Recently on an engagement I was given the stipulations that the client could use Sightly, but not in Java Use class bundles. If any helper classes are used, they need to be in Javascript and live at the same location as the component. With these stipulations on development I took off converting their codebase to Sightly, with Sightly Javascript Use classes for any heavy lifting that couldn't be accomplished in Sightly/HTL alone.

During development on their codebase I continuously relied on console.log(someVar); as a way of logging what was going on in my Javascript Use class (sure I could have setup a big boy logger using the log global variable, but due to time constraints, I just relied on console.log). One of the issues with using this kind of logging in a Javascript Use class is that your log messages get dumped into the error.log by default, not some pretty log file that contains log messages only belonging to your code. After a work day of scrolling through useless log messages regarding replication agents and other internal AEM logging that was not of use to me trying to find my own code's log messages, I decided there has to be an easier way. Noticing that the log messages from any console.log() activity in the JS Use Classes are written to the log file with the Use Class name prefixing the log message, it was easy to see that by combining tail and grep, we could parse only log messages written by our Javascript Use class. Fast forward a few days, and I'm already getting tired of writing the two commands every few hours in the terminal to check on log messages from my JS Use class. So what's a enterprising developer to do? Automate it of course! I present the sightly-log-filter helper tool: sightly-log-filter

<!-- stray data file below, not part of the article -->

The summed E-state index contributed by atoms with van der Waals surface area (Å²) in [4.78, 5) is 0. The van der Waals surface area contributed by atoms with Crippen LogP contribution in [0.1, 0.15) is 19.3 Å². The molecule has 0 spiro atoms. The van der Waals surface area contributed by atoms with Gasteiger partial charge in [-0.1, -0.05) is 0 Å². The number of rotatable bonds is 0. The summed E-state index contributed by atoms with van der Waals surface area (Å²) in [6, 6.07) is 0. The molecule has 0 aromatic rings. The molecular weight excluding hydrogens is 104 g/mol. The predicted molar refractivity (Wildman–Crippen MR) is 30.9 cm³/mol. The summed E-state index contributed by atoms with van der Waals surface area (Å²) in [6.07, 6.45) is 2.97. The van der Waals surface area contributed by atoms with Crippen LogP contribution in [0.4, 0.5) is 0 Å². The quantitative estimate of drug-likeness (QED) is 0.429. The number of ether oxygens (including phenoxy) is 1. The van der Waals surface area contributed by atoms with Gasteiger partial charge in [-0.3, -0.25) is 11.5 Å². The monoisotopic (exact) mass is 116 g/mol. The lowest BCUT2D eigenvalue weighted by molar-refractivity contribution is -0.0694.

The readme and use of the helper bash script should be sufficient to get you up and running in no time. The installation is very straightforward, just drop the script into the log directory of your AEM instance, chmod to allow execution, and then start viewing your JS Use class logs! An alternative approach is to alias it, then use it as a standalone command.